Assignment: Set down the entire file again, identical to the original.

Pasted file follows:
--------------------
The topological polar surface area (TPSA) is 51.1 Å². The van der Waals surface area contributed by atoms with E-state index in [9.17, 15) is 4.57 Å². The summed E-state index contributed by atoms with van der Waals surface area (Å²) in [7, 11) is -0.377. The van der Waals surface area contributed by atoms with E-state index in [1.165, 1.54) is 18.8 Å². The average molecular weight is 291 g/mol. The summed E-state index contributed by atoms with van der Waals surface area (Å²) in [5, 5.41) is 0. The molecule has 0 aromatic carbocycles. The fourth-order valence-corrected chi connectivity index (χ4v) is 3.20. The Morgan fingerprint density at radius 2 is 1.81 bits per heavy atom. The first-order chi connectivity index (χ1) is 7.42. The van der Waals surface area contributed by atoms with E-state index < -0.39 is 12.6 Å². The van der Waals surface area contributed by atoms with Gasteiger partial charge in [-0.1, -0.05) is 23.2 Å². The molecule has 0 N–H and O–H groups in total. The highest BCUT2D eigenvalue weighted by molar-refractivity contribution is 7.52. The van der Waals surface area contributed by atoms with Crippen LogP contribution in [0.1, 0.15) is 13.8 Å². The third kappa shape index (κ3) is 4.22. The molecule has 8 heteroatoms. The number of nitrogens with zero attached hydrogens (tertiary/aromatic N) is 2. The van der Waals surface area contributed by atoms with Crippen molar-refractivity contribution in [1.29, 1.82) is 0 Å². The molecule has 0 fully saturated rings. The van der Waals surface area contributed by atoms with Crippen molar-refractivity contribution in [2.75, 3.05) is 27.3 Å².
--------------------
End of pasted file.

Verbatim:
The topological polar surface area (TPSA) is 51.1 Å². The van der Waals surface area contributed by atoms with E-state index in [9.17, 15) is 4.57 Å². The summed E-state index contributed by atoms with van der Waals surface area (Å²) in [7, 11) is -0.377. The van der Waals surface area contributed by atoms with E-state index in [1.165, 1.54) is 18.8 Å². The average molecular weight is 291 g/mol. The summed E-state index contributed by atoms with van der Waals surface area (Å²) in [5, 5.41) is 0. The molecule has 0 aromatic carbocycles. The fourth-order valence-corrected chi connectivity index (χ4v) is 3.20. The Morgan fingerprint density at radius 2 is 1.81 bits per heavy atom. The first-order chi connectivity index (χ1) is 7.42. The van der Waals surface area contributed by atoms with E-state index < -0.39 is 12.6 Å². The van der Waals surface area contributed by atoms with Gasteiger partial charge in [-0.1, -0.05) is 23.2 Å². The molecule has 0 N–H and O–H groups in total. The highest BCUT2D eigenvalue weighted by molar-refractivity contribution is 7.52. The van der Waals surface area contributed by atoms with Crippen LogP contribution in [0.1, 0.15) is 13.8 Å². The third kappa shape index (κ3) is 4.22. The molecule has 8 heteroatoms. The number of nitrogens with zero attached hydrogens (tertiary/aromatic N) is 2. The van der Waals surface area contributed by atoms with Crippen molar-refractivity contribution in [1.29, 1.82) is 0 Å². The molecule has 0 fully saturated rings. The van der Waals surface area contributed by atoms with Crippen molar-refractivity contribution in [2.75, 3.05) is 27.3 Å².